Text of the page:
There are musicians who capture their time, and render out of it something timeless, and there are those who rack up serious hits—both equally noble achievements. Sometimes, a given artist can do both. I think Glenn Frey was one of the latter.
The Eagles were (are, always will be) the '70s, and as great as "Hotel California" is, you can't get more Eagles, more '70s, or, really, much greater than "Take It Easy." It's Jackson Browne's song, but he needed a character like Glenn Frey to really sell it, bring it to the masses and add that seal-the-deal line about the girl, my Lord, in the flat-bed Ford. (The same is true of Jack Tempchin and Robb Strandlund's "Already Gone.")
Likewise, "You Belong to the City" drips with '80s-ness, so much so that it was written especially for Miami freakin' Vice. A pop poem in neon. Radio-friendly existentialism. The apotheosis of MTV sax.
I came away from the Eagles documentary, History of the Eagles, as entertaining and enthralling a rock doc as I've ever seen, with a serious respect for Frey's vision. He seemed to have it all—star-quarterback good looks and charisma combined with an authentic blue-collar work ethic and a journalist's eye for detail (see: "Lyin' Eyes")—and he put his gifts to damn good use. And you can't help but love the straight talk, most of it centering on Frey's troubled relationship with bandmate Don Felder.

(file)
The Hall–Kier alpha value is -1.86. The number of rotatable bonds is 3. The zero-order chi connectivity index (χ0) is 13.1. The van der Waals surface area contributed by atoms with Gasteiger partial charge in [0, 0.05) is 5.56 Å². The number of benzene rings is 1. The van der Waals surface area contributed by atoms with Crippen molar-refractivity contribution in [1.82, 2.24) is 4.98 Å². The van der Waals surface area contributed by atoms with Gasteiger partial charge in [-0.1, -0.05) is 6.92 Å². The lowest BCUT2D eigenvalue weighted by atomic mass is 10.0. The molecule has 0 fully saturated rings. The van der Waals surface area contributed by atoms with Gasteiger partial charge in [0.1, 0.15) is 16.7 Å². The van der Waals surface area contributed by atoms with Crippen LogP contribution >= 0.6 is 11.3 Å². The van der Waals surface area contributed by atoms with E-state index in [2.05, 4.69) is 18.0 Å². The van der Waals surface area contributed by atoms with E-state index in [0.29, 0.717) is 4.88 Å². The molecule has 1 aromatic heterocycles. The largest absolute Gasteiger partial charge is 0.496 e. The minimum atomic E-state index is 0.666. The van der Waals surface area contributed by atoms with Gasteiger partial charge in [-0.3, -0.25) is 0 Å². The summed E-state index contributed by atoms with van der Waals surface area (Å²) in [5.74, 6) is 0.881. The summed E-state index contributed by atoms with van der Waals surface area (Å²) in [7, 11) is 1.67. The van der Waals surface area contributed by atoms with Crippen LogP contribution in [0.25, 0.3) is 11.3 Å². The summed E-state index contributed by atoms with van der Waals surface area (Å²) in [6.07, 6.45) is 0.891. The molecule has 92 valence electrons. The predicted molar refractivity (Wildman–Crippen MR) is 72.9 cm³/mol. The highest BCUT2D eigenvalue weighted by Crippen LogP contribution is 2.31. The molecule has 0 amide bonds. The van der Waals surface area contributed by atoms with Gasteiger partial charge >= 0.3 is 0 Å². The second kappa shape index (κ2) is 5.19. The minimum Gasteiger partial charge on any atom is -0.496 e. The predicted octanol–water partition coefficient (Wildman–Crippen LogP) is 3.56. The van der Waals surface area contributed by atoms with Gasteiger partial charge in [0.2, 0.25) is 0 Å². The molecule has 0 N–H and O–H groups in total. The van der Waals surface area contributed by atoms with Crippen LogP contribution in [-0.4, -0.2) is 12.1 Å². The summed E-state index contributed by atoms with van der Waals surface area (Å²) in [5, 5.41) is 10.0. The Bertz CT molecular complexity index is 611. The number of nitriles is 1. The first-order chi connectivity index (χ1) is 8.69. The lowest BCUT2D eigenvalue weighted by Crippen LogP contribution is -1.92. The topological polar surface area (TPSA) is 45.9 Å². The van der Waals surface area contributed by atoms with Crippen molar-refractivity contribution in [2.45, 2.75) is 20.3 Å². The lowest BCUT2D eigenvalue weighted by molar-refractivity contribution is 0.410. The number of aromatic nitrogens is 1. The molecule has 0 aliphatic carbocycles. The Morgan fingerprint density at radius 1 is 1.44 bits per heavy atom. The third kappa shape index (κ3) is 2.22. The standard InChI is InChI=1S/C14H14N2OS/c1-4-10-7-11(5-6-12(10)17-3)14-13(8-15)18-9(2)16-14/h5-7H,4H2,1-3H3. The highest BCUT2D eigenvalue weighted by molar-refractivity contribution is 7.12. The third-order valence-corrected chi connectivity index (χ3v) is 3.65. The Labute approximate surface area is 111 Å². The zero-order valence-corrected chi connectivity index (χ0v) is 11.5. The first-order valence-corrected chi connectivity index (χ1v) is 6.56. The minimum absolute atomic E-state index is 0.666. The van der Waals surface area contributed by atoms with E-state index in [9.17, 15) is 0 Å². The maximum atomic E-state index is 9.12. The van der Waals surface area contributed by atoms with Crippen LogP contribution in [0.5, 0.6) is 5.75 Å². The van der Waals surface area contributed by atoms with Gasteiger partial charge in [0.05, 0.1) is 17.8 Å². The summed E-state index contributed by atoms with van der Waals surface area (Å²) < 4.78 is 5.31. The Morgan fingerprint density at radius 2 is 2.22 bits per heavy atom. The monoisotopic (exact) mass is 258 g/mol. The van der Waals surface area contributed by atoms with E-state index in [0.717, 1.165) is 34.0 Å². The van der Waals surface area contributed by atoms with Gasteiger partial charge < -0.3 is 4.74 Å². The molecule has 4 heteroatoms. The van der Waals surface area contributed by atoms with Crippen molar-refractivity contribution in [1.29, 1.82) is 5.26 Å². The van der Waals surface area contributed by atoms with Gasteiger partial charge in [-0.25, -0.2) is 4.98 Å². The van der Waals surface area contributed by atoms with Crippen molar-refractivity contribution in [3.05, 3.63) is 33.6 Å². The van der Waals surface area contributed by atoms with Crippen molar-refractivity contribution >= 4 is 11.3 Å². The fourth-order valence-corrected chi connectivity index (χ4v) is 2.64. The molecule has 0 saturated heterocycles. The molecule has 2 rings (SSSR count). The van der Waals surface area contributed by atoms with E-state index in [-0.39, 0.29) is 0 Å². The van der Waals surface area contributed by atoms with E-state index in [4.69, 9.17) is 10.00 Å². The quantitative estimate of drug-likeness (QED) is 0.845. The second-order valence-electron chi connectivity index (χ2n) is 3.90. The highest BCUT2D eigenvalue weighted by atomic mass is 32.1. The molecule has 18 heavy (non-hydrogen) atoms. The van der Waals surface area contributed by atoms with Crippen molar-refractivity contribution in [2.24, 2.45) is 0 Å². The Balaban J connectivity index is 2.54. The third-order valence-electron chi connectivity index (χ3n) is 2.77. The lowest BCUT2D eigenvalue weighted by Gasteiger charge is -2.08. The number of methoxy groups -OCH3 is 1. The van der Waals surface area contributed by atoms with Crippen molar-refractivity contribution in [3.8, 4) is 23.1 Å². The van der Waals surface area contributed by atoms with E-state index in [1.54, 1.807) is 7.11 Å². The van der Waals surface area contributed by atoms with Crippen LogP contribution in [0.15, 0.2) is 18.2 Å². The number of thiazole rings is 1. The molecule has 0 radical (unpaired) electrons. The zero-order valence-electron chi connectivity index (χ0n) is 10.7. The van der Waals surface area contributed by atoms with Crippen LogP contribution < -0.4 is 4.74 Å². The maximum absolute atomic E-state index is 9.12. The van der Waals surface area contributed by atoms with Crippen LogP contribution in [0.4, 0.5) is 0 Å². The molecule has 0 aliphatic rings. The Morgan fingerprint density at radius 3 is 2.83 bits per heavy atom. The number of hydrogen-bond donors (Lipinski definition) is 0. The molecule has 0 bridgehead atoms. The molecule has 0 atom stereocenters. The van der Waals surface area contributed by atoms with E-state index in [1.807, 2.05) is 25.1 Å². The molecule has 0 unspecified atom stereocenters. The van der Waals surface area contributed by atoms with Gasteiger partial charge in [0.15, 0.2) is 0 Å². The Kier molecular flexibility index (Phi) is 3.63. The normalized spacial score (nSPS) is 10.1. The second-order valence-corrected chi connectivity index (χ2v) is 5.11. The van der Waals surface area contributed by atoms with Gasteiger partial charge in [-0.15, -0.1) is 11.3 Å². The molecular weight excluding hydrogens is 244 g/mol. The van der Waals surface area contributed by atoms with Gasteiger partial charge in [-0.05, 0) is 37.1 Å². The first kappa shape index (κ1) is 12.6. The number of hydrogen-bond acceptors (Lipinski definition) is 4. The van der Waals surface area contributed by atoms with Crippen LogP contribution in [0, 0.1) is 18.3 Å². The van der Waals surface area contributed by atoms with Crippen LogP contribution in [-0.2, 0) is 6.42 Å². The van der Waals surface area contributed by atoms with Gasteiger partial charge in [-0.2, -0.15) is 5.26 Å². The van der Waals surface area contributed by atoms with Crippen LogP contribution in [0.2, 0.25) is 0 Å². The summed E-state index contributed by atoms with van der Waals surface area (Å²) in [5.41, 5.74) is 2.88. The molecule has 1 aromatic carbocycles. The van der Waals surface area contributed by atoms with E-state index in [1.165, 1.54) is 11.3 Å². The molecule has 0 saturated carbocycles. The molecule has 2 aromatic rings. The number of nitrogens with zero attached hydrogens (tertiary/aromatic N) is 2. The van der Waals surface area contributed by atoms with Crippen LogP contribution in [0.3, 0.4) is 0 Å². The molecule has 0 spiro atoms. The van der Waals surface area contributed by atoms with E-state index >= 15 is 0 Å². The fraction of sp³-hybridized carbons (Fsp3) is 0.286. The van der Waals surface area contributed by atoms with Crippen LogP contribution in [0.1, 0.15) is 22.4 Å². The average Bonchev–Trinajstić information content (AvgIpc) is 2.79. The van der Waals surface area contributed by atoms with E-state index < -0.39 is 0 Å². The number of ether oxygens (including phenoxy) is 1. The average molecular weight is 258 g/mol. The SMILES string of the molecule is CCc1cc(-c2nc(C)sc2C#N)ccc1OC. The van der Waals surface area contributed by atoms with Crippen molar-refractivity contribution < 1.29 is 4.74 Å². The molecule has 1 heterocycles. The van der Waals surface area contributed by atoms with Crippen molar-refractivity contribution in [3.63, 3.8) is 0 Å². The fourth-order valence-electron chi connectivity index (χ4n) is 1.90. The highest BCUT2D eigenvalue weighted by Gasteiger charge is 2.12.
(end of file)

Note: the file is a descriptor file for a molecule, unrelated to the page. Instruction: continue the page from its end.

David Bowie was the aesthete's choice. When he died, the tributes poured forth on my Twitter feed, and do so still. But Frey and the Eagles were a people's band. Tonight, on the phone, my parents and I shared a moment of mourning for him.
There is something profound about music that cuts across generations this way, rather than compelling you to choose sides. You can call it safe, and once, I may have, but these days, noble is the word I'd use.
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